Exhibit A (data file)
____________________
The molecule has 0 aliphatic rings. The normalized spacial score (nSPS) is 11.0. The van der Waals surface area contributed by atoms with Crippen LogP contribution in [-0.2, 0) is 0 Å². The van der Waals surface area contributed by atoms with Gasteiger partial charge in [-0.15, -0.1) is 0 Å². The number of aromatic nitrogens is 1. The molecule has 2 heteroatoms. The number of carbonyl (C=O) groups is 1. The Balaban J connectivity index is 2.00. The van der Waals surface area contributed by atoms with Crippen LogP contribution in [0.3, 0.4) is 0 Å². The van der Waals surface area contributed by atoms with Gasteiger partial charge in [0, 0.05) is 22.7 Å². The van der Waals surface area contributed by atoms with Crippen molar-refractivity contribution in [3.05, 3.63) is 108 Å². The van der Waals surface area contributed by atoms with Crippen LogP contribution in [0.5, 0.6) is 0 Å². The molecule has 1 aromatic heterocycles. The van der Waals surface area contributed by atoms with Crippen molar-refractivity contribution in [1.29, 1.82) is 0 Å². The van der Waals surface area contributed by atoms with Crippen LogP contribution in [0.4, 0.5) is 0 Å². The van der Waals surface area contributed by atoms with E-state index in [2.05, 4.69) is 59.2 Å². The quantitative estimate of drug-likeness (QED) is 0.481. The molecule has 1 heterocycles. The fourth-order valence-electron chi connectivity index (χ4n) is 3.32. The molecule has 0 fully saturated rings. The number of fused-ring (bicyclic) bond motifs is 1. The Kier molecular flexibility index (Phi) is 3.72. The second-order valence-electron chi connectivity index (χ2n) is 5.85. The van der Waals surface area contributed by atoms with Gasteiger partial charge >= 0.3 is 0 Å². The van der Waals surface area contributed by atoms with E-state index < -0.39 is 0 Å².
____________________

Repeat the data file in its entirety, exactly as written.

The molecule has 0 aliphatic rings. The normalized spacial score (nSPS) is 11.0. The van der Waals surface area contributed by atoms with Crippen LogP contribution in [-0.2, 0) is 0 Å². The van der Waals surface area contributed by atoms with Gasteiger partial charge in [-0.15, -0.1) is 0 Å². The number of aromatic nitrogens is 1. The molecule has 2 heteroatoms. The number of carbonyl (C=O) groups is 1. The Balaban J connectivity index is 2.00. The van der Waals surface area contributed by atoms with Crippen LogP contribution in [0.3, 0.4) is 0 Å². The van der Waals surface area contributed by atoms with Gasteiger partial charge in [0, 0.05) is 22.7 Å². The van der Waals surface area contributed by atoms with Crippen molar-refractivity contribution in [3.05, 3.63) is 108 Å². The van der Waals surface area contributed by atoms with Crippen LogP contribution in [0.5, 0.6) is 0 Å². The molecule has 1 aromatic heterocycles. The van der Waals surface area contributed by atoms with Crippen molar-refractivity contribution in [1.29, 1.82) is 0 Å². The van der Waals surface area contributed by atoms with Crippen LogP contribution in [0.4, 0.5) is 0 Å². The van der Waals surface area contributed by atoms with E-state index in [2.05, 4.69) is 59.2 Å². The quantitative estimate of drug-likeness (QED) is 0.481. The molecule has 1 heterocycles. The fourth-order valence-electron chi connectivity index (χ4n) is 3.32. The molecule has 0 fully saturated rings. The number of fused-ring (bicyclic) bond motifs is 1. The Kier molecular flexibility index (Phi) is 3.72. The second-order valence-electron chi connectivity index (χ2n) is 5.85. The van der Waals surface area contributed by atoms with Gasteiger partial charge >= 0.3 is 0 Å². The van der Waals surface area contributed by atoms with E-state index < -0.39 is 0 Å².